Bubblebubblepop Thu 02-Nov-17 09:23:10

We did this and took an extra 9/10 months. We got less house as house prices rose during that time but since nothing had been on the market we did t have much choice

KitKat1985 Thu 02-Nov-17 09:23:40

Yeah we would be happy to consider buying a house that needs a bit of work (in fact one of the houses we originally wanted needed quite a bit of updating). It's more a balance of finding a house in the location we like that's big enough for us to grow into (or that we could extend n future) so we can stay in it for the long-term.

KitKat1985 Thu 02-Nov-17 09:25:01

Oh we did check house prices in the area we want to buy in. They've actually slightly dipped this year, so I'm not massively worried about being able to afford less than we could now if we went into rented.

whiskyowl Thu 02-Nov-17 09:31:36

" It's more a balance of finding a house in the location we like that's big enough for us to grow into (or that we could extend n future) so we can stay in it for the long-term."

Again, think carefully about this. How important is the building to you, compared to moving again? Extensions are brilliant if you have a yen to create your own space or you want a non-standard space that isn't widely available on the market, but they are a lot of work and hassle to go through, particularly with a young family. (Witness the consumption of gin on the house extension thread in this very forum!!). Moving up to a larger place is also stressful and expensive, but in a more concentrated way, with a very different set of uncertainties. It sounds as though it would be sensible to have a bit of wiggle-room on the space so that the issue of more space is kicked quite a long way down the road!!

specialsubject Thu 02-Nov-17 13:03:11

if England all lets will be six month minimum. That is the side effect of the law which prohibits eviction before six months, so tenants need to be tied into a contract.

namechangedtoday15 Thu 02-Nov-17 13:48:25

Rented, particularly as you're moving towns. Don't rush to buy in an area you're not 100% familiar with. The expense of moving twice is peanuts compared to buying and selling twice because you made a mistake.

FWIW, we did this in 2008/9. Financially it worked for us as house prices were dropping. We had identified a primary school in New Area, streets close by that I wanted to live in. Nothing came up, decided we'd go into rented as we didn't want to lose the sale. No problems renting (once they know you've maintained a mortgage for years, they'll be fine about you renting and most agencies do a sort of credit check now anyway). Financially the rent was less than the mortgage, didn't incur any costs doing DIY / maintenance that we'd ordinarily have done, saved on moving expenses as we got the rental house before we had to completed on old house, and kept it for a couple of weeks after we completed on new house, so moved ourselves over weekends. Also meant we could do urgent decoration on new house whilst not having to live there which was great with the children.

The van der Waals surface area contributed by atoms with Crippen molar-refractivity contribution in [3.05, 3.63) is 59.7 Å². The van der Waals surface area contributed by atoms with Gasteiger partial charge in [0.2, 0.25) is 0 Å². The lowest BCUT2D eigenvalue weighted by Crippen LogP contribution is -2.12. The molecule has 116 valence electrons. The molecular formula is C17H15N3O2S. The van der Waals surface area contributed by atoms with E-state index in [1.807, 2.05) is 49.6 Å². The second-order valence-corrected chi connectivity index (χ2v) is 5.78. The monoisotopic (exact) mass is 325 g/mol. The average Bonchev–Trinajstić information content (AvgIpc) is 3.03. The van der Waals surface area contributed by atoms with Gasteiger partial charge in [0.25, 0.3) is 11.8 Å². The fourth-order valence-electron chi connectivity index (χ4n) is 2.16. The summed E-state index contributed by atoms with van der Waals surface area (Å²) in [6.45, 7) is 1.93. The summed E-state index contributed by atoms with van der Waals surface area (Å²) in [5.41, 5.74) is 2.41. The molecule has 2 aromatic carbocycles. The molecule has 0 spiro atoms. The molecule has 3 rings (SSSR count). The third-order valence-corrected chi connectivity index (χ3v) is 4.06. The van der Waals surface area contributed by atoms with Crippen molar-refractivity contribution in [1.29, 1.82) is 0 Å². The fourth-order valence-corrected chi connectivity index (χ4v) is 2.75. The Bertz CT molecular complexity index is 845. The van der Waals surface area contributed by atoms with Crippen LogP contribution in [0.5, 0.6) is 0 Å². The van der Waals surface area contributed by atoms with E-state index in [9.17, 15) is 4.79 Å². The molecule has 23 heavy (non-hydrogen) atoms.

Turned out the streets I'd previously liked in new area weren't actually where I wanted to live and although we rented for longer than we expected (combination of lack of houses and happy to stay in rented because of the market) we had a great relationship with estate agents, were chain free etc etc so were able to make a strong offer when something came up and got this house (even when it went to sealed bids).

Been here 7 years now, extended last year and its been perfect. So glad we took the time to get the right house - and renting was the best thing we did.

chipscheeseandgravy Thu 02-Nov-17 14:21:47

Rent for now, otherwise if you settle for a property you don’t love, you’ll probably want to move anyway within a few years.

hellsbells99 Thu 02-Nov-17 14:25:53

Have the two houses you were interested in actually been sold?
If not, it might be worth knocking on their doors to see if they would still be interested in selling.

KitKat1985 Thu 02-Nov-17 16:47:30

Yeah I know there would be a 6 month minimum rental period. I'm guessing if we did rent we would need to be there for at least a few months anyway.

Thank you for sharing your experience namechangedtoday. That's actually made me feel better about the whole process if we do need to go into rented.

HellsBells - one of the houses we wanted has been sold STC, the other one was taken off the market as the vendors couldn't find anywhere in their budget they wanted to move to at this time, so didn't see any value in staying on the market at this time.